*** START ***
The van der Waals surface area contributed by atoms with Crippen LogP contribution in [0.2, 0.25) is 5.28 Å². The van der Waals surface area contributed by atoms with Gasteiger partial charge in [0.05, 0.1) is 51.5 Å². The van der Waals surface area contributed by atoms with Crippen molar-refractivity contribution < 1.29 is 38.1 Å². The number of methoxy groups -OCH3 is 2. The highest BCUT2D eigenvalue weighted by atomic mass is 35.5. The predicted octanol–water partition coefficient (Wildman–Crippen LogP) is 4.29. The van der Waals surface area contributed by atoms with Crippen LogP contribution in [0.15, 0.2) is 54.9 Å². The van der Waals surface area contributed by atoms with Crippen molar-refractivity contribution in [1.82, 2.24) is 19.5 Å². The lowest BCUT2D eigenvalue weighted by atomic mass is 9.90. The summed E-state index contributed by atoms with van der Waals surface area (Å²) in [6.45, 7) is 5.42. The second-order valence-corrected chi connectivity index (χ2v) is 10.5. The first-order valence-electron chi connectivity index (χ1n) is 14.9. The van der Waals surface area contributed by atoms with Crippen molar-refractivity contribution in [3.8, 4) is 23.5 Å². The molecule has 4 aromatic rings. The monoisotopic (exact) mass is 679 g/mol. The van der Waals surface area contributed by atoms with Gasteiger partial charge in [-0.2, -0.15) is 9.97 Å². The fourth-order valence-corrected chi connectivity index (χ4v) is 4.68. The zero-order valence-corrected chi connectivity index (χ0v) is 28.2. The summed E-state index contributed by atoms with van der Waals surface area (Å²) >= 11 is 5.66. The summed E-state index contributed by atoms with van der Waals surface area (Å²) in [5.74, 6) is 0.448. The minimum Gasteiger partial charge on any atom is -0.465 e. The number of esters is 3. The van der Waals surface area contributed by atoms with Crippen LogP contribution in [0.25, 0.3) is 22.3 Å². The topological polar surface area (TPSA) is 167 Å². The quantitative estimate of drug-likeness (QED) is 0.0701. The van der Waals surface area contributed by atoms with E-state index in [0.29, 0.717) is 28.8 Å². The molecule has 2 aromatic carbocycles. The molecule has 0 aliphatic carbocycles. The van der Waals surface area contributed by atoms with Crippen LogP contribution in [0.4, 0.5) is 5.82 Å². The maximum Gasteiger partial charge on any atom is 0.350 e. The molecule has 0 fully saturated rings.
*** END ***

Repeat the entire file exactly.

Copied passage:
The van der Waals surface area contributed by atoms with Crippen LogP contribution in [0.2, 0.25) is 5.28 Å². The van der Waals surface area contributed by atoms with Gasteiger partial charge in [0.05, 0.1) is 51.5 Å². The van der Waals surface area contributed by atoms with Crippen molar-refractivity contribution < 1.29 is 38.1 Å². The number of methoxy groups -OCH3 is 2. The highest BCUT2D eigenvalue weighted by atomic mass is 35.5. The predicted octanol–water partition coefficient (Wildman–Crippen LogP) is 4.29. The van der Waals surface area contributed by atoms with Crippen LogP contribution in [0.15, 0.2) is 54.9 Å². The van der Waals surface area contributed by atoms with Crippen molar-refractivity contribution in [1.82, 2.24) is 19.5 Å². The lowest BCUT2D eigenvalue weighted by atomic mass is 9.90. The summed E-state index contributed by atoms with van der Waals surface area (Å²) in [6.45, 7) is 5.42. The second-order valence-corrected chi connectivity index (χ2v) is 10.5. The first-order valence-electron chi connectivity index (χ1n) is 14.9. The van der Waals surface area contributed by atoms with Crippen molar-refractivity contribution in [3.8, 4) is 23.5 Å². The molecule has 4 aromatic rings. The monoisotopic (exact) mass is 679 g/mol. The van der Waals surface area contributed by atoms with Gasteiger partial charge in [-0.2, -0.15) is 9.97 Å². The fourth-order valence-corrected chi connectivity index (χ4v) is 4.68. The zero-order valence-corrected chi connectivity index (χ0v) is 28.2. The summed E-state index contributed by atoms with van der Waals surface area (Å²) >= 11 is 5.66. The summed E-state index contributed by atoms with van der Waals surface area (Å²) in [5.74, 6) is 0.448. The minimum Gasteiger partial charge on any atom is -0.465 e. The number of esters is 3. The van der Waals surface area contributed by atoms with Crippen LogP contribution in [0.25, 0.3) is 22.3 Å². The topological polar surface area (TPSA) is 167 Å². The quantitative estimate of drug-likeness (QED) is 0.0701. The van der Waals surface area contributed by atoms with E-state index in [0.29, 0.717) is 28.8 Å². The molecule has 2 aromatic carbocycles. The molecule has 0 aliphatic carbocycles. The van der Waals surface area contributed by atoms with Crippen LogP contribution in [0.4, 0.5) is 5.82 Å². The maximum Gasteiger partial charge on any atom is 0.350 e. The molecule has 0 fully saturated rings.